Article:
varying vec3 normal;void main(){ normal = gl_Normal; gl_Position = ftransform();}

In the segment shader, We need to declare the consistent variable lightdir, and also need a variable to receive the normal after interpolation. The shader code is as follows:

uniform vec3 lightDir;varying vec3 normal;void main(){ float intensity; vec4 color; intensity = dot(lightDir,normal); if (intensity > 0.95) color = vec4(1.0,0.5,0.5,1.0); else if (intensity > 0.5) color = vec4(0.6,0.3,0.3,1.0); else if (intensity > 0.25) color = vec4(0.4,0.2,0.2,1.0); else color = vec4(0.2,0.1,0.1,1.0); gl_FragColor = color;}

Is the rendering result:

Surprisingly, the new rendering results are exactly the same as those in the previous section. Why?

Let's take a closer look at the differences between the two versions. In the first version, we calculated an intensity value in the vertex shader, and then used the interpolation result of this value in the segment shader. In the second version, we first interpolation the normal, and then calculate the dot product in the segment shader. Interpolation and dot product are both linear operations, so the order of the two operations does not affect the result.

The real problem is that when the segment shader performs dot product operations on the interpolated normal, although the normal direction is correct, it is not normalized.

We say that the line direction is correct, because we assume that the normal of the passed vertex shader is normalized, and the normal interpolation can get a correct vector in the direction. However, the length of this vector is incorrect in most cases, because a unit-length vector is obtained only when all normal directions are consistent during normalization normal interpolation. (For the question of normal interpolation, the following tutorial will explain it in detail)

In summary, in the segment shader, we receive a normal with the correct length in the direction. To correct this problem, we must normalize this normal. The following is the correct code:

uniform vec3 lightDir;varying vec3 normal;void main(){ float intensity; vec4 color; intensity = dot(lightDir,normalize(normal)); if (intensity > 0.95) color = vec4(1.0,0.5,0.5,1.0); else if (intensity > 0.5) color = vec4(0.6,0.3,0.3,1.0); else if (intensity > 0.25) color = vec4(0.4,0.2,0.2,1.0); else color = vec4(0.2,0.1,0.1,1.0); gl_FragColor = color;}

It is the effect of the new version of cartoon coloring. It looks much more beautiful, although not perfect. As shown in the figure, the object is still somewhat distorted, but this is beyond the scope of this tutorial.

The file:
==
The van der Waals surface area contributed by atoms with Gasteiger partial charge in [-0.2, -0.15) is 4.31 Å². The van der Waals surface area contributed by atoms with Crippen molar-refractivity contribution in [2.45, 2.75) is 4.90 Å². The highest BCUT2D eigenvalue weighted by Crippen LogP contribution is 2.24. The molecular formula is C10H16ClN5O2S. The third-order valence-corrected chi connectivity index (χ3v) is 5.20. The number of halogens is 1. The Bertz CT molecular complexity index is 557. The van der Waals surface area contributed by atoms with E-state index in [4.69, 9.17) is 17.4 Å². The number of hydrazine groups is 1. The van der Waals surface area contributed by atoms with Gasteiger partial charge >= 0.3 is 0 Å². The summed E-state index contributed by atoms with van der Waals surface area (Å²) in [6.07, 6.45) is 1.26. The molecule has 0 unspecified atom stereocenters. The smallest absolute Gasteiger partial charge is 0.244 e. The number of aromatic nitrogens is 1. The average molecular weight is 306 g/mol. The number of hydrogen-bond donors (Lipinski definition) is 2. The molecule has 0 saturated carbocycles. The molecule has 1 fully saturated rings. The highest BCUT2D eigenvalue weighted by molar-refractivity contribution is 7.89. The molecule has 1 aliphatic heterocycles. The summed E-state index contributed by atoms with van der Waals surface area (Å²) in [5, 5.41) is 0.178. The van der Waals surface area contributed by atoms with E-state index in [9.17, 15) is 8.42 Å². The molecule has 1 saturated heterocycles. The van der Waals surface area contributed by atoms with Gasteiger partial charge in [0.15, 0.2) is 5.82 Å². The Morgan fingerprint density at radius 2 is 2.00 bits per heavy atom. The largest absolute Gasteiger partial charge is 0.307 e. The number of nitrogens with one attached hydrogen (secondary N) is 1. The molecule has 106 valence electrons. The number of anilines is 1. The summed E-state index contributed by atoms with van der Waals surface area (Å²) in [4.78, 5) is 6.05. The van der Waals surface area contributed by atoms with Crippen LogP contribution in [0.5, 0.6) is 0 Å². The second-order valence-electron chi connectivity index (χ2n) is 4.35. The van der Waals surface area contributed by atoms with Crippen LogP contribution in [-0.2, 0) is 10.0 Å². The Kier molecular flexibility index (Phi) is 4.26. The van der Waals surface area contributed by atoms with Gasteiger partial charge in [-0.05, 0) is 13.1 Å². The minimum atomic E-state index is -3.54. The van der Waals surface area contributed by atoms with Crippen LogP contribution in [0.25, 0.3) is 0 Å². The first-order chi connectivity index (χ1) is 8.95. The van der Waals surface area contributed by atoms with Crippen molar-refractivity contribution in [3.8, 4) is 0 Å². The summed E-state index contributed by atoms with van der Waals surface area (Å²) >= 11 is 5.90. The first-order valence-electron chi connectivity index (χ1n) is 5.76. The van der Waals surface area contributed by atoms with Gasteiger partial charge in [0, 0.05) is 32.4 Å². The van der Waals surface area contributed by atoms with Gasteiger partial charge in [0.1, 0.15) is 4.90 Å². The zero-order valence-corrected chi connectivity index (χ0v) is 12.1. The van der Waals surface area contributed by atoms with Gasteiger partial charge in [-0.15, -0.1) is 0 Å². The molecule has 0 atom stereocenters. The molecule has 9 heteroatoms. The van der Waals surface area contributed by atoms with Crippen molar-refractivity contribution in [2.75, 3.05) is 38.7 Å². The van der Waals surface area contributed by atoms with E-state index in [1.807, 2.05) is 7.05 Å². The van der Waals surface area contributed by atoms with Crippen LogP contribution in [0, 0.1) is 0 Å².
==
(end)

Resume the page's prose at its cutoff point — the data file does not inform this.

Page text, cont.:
In the next section, we will set the light direction in the shader in the OpenGL program.

**Cartoon coloring-Version 3**

Before ending the cartoon coloring content, there is another thing to solve: use the light in OpenGL to replace the variable lightdir. We need to define a light source in the OpenGL program, and then use the direction data of this light source in our shader. Note: you do not need to enable this light source with glenable because shader is used.

We assume that the 1 light source (gl_light0) defined in OpenGL is a direction light. Glsl has declared a structure in C language to describe the property of the light source. These structs form an array that stores information about all light sources.

struct gl_LightSourceParameters{ vec4 ambient; vec4 diffuse; vec4 specular; vec4 position; ...};uniform gl_LightSourceParameters gl_LightSource[gl_MaxLights];

This means that we can access the direction of the light source in the shader (using the position field in the struct). Here we still assume that the OpenGL program has normalized the direction of the light source.

The OpenGL Standard specifies that when the position of a light source is determined, it is automatically converted to the eye space coordinate system, such as the camera coordinate system. If the top-left 3 × 3 sub-arrays of the model view matrix are orthogonal (this can be done if glulookat is used and scaling transformation is not used ), this ensures that the direction vector of light is normalized after it is automatically transformed to the viewpoint space.

We must also transform the normal to the viewpoint space, and then calculate the dot product between it and the light. It makes sense to compute the dot product of two vectors in the same space to obtain the cosine value.

To transform the normal to the viewpoint space, we must use the pre-defined mat3 consistent variable gl_normalmatrix. This matrix is the transpose matrix of the inverse matrix of the 3×3 sub-arrays on the top left of the model view matrix (for this question, the following tutorial will explain it specifically ). This transformation needs to be performed on each normal, and the vertex shader is now in the following form:

varying vec3 normal;void main(){ normal = gl_NormalMatrix * gl_Normal; gl_Position = ftransform();}

In the segment shader, We must access the light direction to calculate the intensity value:

varying vec3 normal;void main(){ float intensity; vec4 color; vec3 n = normalize(normal); intensity = dot(vec3(gl_LightSource[0].position),n); if (intensity > 0.95) color = vec4(1.0,0.5,0.5,1.0); else if (intensity > 0.5) color = vec4(0.6,0.3,0.3,1.0); else if (intensity > 0.25) color = vec4(0.4,0.2,0.2,1.0); else color = vec4(0.2,0.1,0.1,1.0); gl_FragColor = color;}

The shader desinger project in this section:

Http://lighthouse3d.com/wptest/wp-content/uploads/2011/03/toonf2.zip

Source code based on glew:

Http://lighthouse3d.com/wptest/wp-content/uploads/2011/03/toonglut_2.0.zip